Don’t use distilled spring water. The lack of minerals can have a negative effect on the flavor too.
If you need to use tap water, use a filter that can reduce the mineral content. The typical sample of tap water in the U.S. contains approximately 350 parts per million (ppm) of TDS.
Using Cold instead of Hot Water
You can use cold water instead of hot to make matcha tea. This method of preparation is known as “cold brew matcha.”
Cold brew matcha means mixing matcha powder with cold water. No heat is involved. Matcha prepared with colder water brings out maximum umami and is excellent for hot summer days.
One of the nicest things about cold brew matcha is how quick and simple it is to make. All you need is a lidded drinking bottle, a cup of water, and matcha powder.
It’s incredibly simple to make: simply pour the matcha powder into the bottle or jar, add the water, close the container, and shake vigorously for about 15 seconds. Your cold brew matcha is done when there are no clumps and there is a nice froth on the top.
This cold brew method is a great option to have your matcha tea no matter if you’re traveling, at work, at the gym, etc. You can use a single-serve packet of matcha and just a regular small bottle of water.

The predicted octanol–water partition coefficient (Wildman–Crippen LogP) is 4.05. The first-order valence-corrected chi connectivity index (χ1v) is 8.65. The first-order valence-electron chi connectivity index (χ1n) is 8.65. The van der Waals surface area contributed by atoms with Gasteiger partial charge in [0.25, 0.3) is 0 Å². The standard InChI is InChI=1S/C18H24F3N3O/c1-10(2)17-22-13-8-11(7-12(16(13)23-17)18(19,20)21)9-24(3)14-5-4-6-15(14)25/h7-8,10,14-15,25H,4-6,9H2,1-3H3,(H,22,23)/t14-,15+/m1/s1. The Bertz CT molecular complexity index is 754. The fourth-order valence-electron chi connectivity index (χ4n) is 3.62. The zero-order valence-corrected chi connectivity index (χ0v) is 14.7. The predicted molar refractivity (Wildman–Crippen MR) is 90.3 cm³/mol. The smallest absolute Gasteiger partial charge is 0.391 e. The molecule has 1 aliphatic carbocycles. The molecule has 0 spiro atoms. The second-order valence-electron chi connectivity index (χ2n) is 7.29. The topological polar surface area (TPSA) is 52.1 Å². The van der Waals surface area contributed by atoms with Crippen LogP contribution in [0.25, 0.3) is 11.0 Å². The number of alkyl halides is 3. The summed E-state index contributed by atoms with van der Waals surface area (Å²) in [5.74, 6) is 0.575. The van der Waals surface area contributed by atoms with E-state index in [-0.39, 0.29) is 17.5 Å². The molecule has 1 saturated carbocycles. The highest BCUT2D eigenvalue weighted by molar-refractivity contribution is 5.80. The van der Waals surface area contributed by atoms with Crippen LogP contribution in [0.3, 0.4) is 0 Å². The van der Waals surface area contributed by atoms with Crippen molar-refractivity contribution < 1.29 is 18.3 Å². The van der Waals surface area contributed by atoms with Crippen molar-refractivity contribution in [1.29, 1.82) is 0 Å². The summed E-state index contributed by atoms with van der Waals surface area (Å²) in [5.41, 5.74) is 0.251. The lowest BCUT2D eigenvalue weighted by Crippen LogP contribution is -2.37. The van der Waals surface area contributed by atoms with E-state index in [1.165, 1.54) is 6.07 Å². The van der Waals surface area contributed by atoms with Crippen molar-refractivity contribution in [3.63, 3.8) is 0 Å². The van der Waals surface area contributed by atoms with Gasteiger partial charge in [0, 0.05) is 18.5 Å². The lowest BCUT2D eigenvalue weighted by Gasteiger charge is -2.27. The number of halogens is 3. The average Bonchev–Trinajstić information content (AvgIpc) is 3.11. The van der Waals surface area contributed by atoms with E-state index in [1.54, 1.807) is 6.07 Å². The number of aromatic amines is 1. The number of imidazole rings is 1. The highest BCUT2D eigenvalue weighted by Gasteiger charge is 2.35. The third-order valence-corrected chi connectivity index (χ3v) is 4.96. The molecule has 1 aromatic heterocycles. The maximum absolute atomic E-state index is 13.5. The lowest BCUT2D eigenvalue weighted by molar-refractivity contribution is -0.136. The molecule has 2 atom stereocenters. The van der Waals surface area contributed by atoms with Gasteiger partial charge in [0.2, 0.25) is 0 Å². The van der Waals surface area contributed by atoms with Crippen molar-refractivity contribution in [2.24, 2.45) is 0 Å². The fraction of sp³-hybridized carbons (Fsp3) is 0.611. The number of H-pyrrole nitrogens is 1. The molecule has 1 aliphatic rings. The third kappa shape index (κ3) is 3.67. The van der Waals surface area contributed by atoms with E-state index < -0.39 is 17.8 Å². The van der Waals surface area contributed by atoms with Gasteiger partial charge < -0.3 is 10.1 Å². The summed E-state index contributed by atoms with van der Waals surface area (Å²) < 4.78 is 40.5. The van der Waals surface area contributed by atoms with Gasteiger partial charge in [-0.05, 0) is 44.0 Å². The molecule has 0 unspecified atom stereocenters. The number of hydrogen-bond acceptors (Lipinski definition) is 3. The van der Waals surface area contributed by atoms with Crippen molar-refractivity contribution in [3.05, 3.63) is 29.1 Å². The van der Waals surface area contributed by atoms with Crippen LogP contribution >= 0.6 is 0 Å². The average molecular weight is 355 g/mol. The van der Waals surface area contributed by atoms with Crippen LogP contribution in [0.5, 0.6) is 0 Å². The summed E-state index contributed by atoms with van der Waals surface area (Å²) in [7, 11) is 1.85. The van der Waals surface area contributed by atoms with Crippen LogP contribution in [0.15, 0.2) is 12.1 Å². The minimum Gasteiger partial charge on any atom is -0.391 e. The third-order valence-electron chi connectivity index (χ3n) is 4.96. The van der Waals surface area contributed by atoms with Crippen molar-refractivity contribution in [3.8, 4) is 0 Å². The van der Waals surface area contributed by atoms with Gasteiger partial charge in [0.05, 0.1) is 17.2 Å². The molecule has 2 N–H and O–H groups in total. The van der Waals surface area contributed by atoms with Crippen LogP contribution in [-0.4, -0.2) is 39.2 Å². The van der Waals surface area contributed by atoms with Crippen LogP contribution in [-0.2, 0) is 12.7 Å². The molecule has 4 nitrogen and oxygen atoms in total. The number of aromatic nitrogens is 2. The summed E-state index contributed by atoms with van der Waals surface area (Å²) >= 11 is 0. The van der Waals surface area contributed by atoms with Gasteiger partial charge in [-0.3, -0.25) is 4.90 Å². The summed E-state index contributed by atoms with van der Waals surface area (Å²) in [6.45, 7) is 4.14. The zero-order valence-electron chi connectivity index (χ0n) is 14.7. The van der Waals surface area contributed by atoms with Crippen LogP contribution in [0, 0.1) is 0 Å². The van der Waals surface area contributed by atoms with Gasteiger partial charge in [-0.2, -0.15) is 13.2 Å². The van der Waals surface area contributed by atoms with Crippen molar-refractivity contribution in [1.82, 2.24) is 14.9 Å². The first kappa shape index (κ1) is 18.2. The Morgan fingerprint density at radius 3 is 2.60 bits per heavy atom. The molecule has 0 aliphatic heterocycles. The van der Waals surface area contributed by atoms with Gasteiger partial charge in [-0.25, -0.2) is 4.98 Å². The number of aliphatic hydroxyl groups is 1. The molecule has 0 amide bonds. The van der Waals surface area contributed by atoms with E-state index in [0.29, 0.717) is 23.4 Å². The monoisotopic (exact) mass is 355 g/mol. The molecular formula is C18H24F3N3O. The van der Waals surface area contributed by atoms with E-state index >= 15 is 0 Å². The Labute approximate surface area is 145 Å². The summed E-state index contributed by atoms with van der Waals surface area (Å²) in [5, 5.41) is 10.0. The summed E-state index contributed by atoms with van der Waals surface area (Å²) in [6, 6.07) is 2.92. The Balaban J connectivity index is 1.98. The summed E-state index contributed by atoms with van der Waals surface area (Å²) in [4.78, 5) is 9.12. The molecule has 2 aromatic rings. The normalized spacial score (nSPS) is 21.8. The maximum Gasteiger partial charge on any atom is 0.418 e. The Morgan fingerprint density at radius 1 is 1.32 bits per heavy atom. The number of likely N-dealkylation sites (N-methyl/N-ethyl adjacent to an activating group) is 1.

I think that matcha prepared with hot water is better in taste, but the cold brew matcha is a great option if you don’t have time to heat water and whisk.
The best water temperature for making matcha tea is 175°F. You can use cooler water, but never use hotter water than 175°F or boiling water. Cold water is also used when you are making cold brew matcha.
High-quality matcha powder is expensive, so every time you make matcha tea, make sure to use the recommended water temperature to get the right flavor and reap all the matcha benefits.
When it comes to water, besides the temperature, other important factors that influence the flavor and appearance of matcha tea are the pH of the water-use slightly acidic water near neutral or pH of 6.5-7. Also, softer water is a better choice than harder water, and filtered or fresh spring water is preferable when it comes to matcha and also other teas.